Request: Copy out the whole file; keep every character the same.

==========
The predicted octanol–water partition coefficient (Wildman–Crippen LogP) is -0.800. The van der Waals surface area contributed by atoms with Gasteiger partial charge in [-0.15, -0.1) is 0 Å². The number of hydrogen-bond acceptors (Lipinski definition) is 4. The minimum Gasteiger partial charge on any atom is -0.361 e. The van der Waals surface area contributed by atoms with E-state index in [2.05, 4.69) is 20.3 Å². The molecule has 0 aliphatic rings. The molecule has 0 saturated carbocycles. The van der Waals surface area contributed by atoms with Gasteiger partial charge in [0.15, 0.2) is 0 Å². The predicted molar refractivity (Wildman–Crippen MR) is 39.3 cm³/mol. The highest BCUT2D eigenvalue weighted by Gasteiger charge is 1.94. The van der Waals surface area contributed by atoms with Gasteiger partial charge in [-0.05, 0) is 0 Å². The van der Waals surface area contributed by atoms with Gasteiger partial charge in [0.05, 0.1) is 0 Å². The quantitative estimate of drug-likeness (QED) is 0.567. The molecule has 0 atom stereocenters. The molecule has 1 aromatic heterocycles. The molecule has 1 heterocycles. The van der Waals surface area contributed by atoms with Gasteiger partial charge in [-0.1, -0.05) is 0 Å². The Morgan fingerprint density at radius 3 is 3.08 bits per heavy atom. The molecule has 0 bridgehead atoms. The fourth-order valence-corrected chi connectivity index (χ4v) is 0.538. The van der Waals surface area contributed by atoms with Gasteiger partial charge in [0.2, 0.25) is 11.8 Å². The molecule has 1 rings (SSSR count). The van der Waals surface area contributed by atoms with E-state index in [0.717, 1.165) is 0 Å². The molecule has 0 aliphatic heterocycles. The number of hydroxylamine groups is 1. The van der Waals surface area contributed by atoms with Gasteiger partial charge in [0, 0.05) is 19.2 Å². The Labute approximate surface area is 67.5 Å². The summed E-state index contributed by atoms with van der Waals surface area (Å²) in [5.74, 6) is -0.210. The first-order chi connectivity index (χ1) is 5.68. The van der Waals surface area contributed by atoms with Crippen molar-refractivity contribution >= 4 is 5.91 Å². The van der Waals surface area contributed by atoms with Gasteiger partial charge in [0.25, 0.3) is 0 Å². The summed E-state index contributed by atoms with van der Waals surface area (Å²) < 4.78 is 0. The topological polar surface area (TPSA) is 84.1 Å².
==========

The predicted octanol–water partition coefficient (Wildman–Crippen LogP) is -0.800. The van der Waals surface area contributed by atoms with Gasteiger partial charge in [-0.15, -0.1) is 0 Å². The number of hydrogen-bond acceptors (Lipinski definition) is 4. The minimum Gasteiger partial charge on any atom is -0.361 e. The van der Waals surface area contributed by atoms with E-state index in [2.05, 4.69) is 20.3 Å². The molecule has 0 aliphatic rings. The molecule has 0 saturated carbocycles. The van der Waals surface area contributed by atoms with Gasteiger partial charge in [0.15, 0.2) is 0 Å². The predicted molar refractivity (Wildman–Crippen MR) is 39.3 cm³/mol. The highest BCUT2D eigenvalue weighted by Gasteiger charge is 1.94. The van der Waals surface area contributed by atoms with Gasteiger partial charge in [-0.05, 0) is 0 Å². The van der Waals surface area contributed by atoms with Gasteiger partial charge in [0.05, 0.1) is 0 Å². The quantitative estimate of drug-likeness (QED) is 0.567. The molecule has 0 atom stereocenters. The molecule has 1 aromatic heterocycles. The molecule has 1 heterocycles. The van der Waals surface area contributed by atoms with Gasteiger partial charge in [-0.1, -0.05) is 0 Å². The Morgan fingerprint density at radius 3 is 3.08 bits per heavy atom. The molecule has 0 bridgehead atoms. The fourth-order valence-corrected chi connectivity index (χ4v) is 0.538. The van der Waals surface area contributed by atoms with Gasteiger partial charge in [0.2, 0.25) is 11.8 Å². The molecule has 1 rings (SSSR count). The van der Waals surface area contributed by atoms with E-state index in [0.717, 1.165) is 0 Å². The molecule has 0 aliphatic heterocycles. The number of hydroxylamine groups is 1. The van der Waals surface area contributed by atoms with Gasteiger partial charge in [0, 0.05) is 19.2 Å². The Labute approximate surface area is 67.5 Å². The summed E-state index contributed by atoms with van der Waals surface area (Å²) in [5.74, 6) is -0.210. The first-order chi connectivity index (χ1) is 5.68. The van der Waals surface area contributed by atoms with Crippen molar-refractivity contribution >= 4 is 5.91 Å². The van der Waals surface area contributed by atoms with Gasteiger partial charge in [0.25, 0.3) is 0 Å². The summed E-state index contributed by atoms with van der Waals surface area (Å²) < 4.78 is 0. The topological polar surface area (TPSA) is 84.1 Å².